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Dumb Power

June 18, 2018

By Paul Homewood


h/t Philip Bratby


This article in American Thinker covers much of the same ground I have , but it is interesting looking at it from the US perspective:



Wind and solar electricity are renewable energy.  How nice to pluck energy out of the air and the sky.

It’s a scam.  Big money men and screwball dreamers, otherwise called environmentalists, are behind the scam.

Apparently, it has not dawned on the believers in the scam that solar does not work at night, and wind works only when the wind is blowing.  The core characteristic of wind and solar is that they are erratic sources of electricity.  The supply is randomly intermittent.  Who in Hell thinks this dumb energy is a good way to supply electricity?

The wind and solar promoters, in order to accommodate their dumb energy, demand that the electric grid be re-engineered to become a "smart" grid.  Perhaps the idea is that if the grid is smart enough, the dumb energy will be canceled by the smart grid.  That’s actually what the smart grid people have in mind.  The smart grid is supposed to be agile enough to fill in the gaps when the wind or solar is playing hooky.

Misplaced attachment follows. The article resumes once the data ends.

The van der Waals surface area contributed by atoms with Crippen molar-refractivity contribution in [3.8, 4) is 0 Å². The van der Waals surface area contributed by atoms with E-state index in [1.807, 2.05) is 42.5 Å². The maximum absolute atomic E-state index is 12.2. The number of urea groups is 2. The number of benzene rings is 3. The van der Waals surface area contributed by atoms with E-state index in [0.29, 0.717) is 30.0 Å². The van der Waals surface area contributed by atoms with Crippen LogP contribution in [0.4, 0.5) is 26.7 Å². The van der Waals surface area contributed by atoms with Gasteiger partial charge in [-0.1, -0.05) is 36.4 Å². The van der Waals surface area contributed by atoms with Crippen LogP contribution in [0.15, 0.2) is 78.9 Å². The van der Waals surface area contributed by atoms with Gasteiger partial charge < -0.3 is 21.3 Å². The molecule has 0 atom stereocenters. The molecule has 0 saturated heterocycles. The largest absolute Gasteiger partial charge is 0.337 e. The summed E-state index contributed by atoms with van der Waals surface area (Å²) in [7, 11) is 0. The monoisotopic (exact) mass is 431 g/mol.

The intellectual mind values an elegant theory over a messy reality.  The result is tension between ivory tower thinkers and practical men working in the trenches of the economy.  The practical men easily see the weaknesses in abstract theories, weaknesses that are invisible to the ivory tower thinkers.  But the practical men are not equipped to assert or defend their reality in political, media, or academic circles.  If they try, they are patronized and ignored.  A seductive theory trumps pedestrian and annoying facts in the intellectual mind.  For this reason, ridiculously impracticable renewable energy finds wide support in academic, environmental, and government circles – circles populated by thinkers accustomed to mobilizing the power of the state to promote impractical ideas with the taxpayers’ money.  For these thinkers, evidence that contradicts their beliefs must be bad evidence.